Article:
Violence is raging across much of Afghanistan nine years after the U.S.-led invasion.
Washington and its allies want to hand over the country's security to Afghan security forces by the end of 2014 and eventually withdraw, but the daily violence shows the challenges of meeting that goal.
The four civilians died in Zurmat district of Paktia province said Ghulam Dastagir, deputy provincial police chief, adding that it was unclear whether the bomb was planted on the road or placed on the tractor itself.
In an overnight operation the same district, a joint Afghan and NATO force killed Fared Gul, a Taliban fighter involved in planting roadside bombs and organizing attacks on coalition convoys and aircraft, the military alliance said.
In a separate statement, NATO said that two international service members were killed in a bomb strike in southern Afghanistan, but provided no other details or the nationalities. So far this month, 45 NATO service members have been killed in the Afghan conflict, including at least 38 Americans.
In eastern Nangarhar province, meanwhile, a suicide bomber detonated his explosive vest Monday while driving a motorcycle down a main road in Mohmad Dara district. It appeared to have been an accident as no obvious targets were nearby, said provincial police spokesman Hazrat Mohammad.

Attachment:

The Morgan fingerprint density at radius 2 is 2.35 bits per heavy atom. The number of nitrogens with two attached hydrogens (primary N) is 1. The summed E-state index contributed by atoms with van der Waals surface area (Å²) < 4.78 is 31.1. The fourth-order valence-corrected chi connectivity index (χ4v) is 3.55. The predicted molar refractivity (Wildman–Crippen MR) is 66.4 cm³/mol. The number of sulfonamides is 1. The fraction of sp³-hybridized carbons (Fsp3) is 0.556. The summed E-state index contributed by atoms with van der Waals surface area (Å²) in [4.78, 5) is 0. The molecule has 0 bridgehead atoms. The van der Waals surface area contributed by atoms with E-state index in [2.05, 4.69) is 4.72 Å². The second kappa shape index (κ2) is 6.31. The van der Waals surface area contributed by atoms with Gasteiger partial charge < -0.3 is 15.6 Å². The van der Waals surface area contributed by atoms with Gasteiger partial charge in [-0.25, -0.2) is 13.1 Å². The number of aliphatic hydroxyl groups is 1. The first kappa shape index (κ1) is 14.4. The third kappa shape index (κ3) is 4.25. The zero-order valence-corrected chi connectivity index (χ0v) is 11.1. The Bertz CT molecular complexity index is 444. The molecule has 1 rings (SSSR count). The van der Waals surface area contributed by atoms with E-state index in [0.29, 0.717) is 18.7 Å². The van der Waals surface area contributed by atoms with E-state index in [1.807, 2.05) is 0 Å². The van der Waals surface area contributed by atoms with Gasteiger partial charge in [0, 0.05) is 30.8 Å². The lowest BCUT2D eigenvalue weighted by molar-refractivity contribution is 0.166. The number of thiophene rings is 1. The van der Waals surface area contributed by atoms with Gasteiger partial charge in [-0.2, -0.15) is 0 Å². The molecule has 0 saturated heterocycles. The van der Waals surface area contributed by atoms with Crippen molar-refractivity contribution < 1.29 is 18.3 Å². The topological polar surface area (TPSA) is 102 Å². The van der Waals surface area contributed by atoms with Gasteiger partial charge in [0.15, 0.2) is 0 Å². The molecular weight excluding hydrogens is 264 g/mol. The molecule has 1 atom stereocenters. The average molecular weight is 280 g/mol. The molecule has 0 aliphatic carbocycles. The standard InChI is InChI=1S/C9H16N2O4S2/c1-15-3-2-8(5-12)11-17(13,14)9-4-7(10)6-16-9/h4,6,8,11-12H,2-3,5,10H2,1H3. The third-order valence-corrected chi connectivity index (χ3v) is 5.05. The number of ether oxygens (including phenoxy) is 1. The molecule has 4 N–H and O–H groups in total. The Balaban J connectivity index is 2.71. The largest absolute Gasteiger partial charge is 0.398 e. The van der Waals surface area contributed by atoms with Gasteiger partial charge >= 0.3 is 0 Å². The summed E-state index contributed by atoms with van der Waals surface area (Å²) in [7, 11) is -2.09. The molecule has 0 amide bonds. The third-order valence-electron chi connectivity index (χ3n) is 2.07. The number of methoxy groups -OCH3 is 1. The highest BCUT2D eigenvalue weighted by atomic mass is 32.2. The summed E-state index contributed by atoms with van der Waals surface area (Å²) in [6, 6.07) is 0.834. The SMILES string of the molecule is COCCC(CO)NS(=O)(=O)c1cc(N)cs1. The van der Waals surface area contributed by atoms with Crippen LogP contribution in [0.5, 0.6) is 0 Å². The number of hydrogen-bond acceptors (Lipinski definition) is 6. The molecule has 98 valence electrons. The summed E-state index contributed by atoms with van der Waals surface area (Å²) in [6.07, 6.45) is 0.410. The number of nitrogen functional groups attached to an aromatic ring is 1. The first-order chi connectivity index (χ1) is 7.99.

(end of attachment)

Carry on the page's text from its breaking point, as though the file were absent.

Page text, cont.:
The bomber died in the blast, and two nearby civilians were slightly injured, he added.
Suicide bombers in Afghanistan tend to target government or NATO vehicles, or installations that represent the government such as police stations or schools.
Also in Nangarhar province, some 300 to 400 people protested the capture of nearly a dozen people in an overnight raid in Behsud district, claiming those arrested were not insurgents, said Mohammad. The coalition maintained it had not conducted any overnight operations in the district.
In the south, a man working on a stream clearing project in Kandahar province was killed by an unknown gunman Sunday in front of his children in Zhari district, according to the provincial governor's office. Hundreds of residents are working on redevelopment projects in the area that are being targeted by insurgents trying to stall the Afghan government's effort to gain control of former Taliban strongholds.
During the weekend, two Taliban leaders were killed and two others were captured as part of the NATO coalition's stepped up campaign against the insurgency's midlevel command structure and its supply lines, the coalition said.
On Sunday, Afghan and coalition forces captured the head of a Taliban bombing ring and several suspected insurgents in the Lashkar Gah district of Helmand province. The bombing cell chief is based in neighboring Kandahar and is responsible for attacks on Afghan civilians and coalition forces. He also is suspected of planning a heavy machine gun ambush on coalition forces, intimidating civilians and training insurgents to execute bomb attacks.
On Saturday, Hafiz Janan, a Taliban leader involved in training foreign fighters, was killed in the Bakwa district of Farah province in the west. Another Taliban leader was captured in Baraki Barak district of Logar province, south of Kabul.
Separately, seven militants were killed, two were wounded and four were captured during a clearing operation that ended Sunday night in Herat province, said Najibullah Najibi, a spokesman for the Afghan National Army Corps commander for the western provinces. One Afghan soldier was killed and another was injured during the two-day offensive in Pashtun Zarghun district, he said.